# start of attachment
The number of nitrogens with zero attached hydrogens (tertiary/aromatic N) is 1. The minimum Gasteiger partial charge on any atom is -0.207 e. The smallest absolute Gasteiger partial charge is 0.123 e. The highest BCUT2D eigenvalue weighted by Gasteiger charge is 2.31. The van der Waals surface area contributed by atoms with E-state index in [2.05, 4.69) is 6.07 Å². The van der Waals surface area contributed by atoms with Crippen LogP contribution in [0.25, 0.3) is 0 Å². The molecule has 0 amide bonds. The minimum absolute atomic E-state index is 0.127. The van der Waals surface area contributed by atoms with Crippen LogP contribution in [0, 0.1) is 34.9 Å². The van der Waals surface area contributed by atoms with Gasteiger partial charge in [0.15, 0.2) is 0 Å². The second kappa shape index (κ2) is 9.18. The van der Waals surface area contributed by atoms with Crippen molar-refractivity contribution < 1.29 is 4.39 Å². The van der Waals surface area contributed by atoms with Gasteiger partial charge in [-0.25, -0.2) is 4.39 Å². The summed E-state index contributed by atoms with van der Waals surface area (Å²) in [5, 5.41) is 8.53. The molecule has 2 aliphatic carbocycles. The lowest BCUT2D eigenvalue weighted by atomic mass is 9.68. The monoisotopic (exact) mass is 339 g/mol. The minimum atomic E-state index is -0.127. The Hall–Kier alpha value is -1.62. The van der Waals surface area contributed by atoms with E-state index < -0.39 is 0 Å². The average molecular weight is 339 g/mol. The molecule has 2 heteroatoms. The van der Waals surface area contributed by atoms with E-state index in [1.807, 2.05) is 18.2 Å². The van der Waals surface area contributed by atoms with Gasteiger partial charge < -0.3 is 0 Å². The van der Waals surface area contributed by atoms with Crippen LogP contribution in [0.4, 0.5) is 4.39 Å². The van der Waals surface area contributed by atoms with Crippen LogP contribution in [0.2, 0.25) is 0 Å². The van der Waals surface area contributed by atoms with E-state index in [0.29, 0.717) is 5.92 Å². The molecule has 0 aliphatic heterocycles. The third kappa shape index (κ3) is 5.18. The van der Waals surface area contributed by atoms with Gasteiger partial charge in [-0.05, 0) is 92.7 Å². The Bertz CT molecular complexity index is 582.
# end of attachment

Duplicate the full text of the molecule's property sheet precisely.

The number of nitrogens with zero attached hydrogens (tertiary/aromatic N) is 1. The minimum Gasteiger partial charge on any atom is -0.207 e. The smallest absolute Gasteiger partial charge is 0.123 e. The highest BCUT2D eigenvalue weighted by Gasteiger charge is 2.31. The van der Waals surface area contributed by atoms with E-state index in [2.05, 4.69) is 6.07 Å². The van der Waals surface area contributed by atoms with Crippen LogP contribution in [0.25, 0.3) is 0 Å². The molecule has 0 amide bonds. The minimum absolute atomic E-state index is 0.127. The van der Waals surface area contributed by atoms with Crippen LogP contribution in [0, 0.1) is 34.9 Å². The van der Waals surface area contributed by atoms with Gasteiger partial charge in [0.15, 0.2) is 0 Å². The second kappa shape index (κ2) is 9.18. The van der Waals surface area contributed by atoms with Crippen molar-refractivity contribution < 1.29 is 4.39 Å². The van der Waals surface area contributed by atoms with Gasteiger partial charge in [-0.25, -0.2) is 4.39 Å². The summed E-state index contributed by atoms with van der Waals surface area (Å²) in [5, 5.41) is 8.53. The molecule has 2 aliphatic carbocycles. The lowest BCUT2D eigenvalue weighted by atomic mass is 9.68. The monoisotopic (exact) mass is 339 g/mol. The minimum atomic E-state index is -0.127. The Hall–Kier alpha value is -1.62. The van der Waals surface area contributed by atoms with E-state index < -0.39 is 0 Å². The average molecular weight is 339 g/mol. The molecule has 2 heteroatoms. The van der Waals surface area contributed by atoms with E-state index in [1.807, 2.05) is 18.2 Å². The van der Waals surface area contributed by atoms with Gasteiger partial charge < -0.3 is 0 Å². The van der Waals surface area contributed by atoms with Crippen LogP contribution in [0.4, 0.5) is 4.39 Å². The van der Waals surface area contributed by atoms with Crippen LogP contribution in [0.2, 0.25) is 0 Å². The van der Waals surface area contributed by atoms with E-state index in [0.29, 0.717) is 5.92 Å². The molecule has 0 aliphatic heterocycles. The third kappa shape index (κ3) is 5.18. The van der Waals surface area contributed by atoms with Gasteiger partial charge in [-0.05, 0) is 92.7 Å². The Bertz CT molecular complexity index is 582.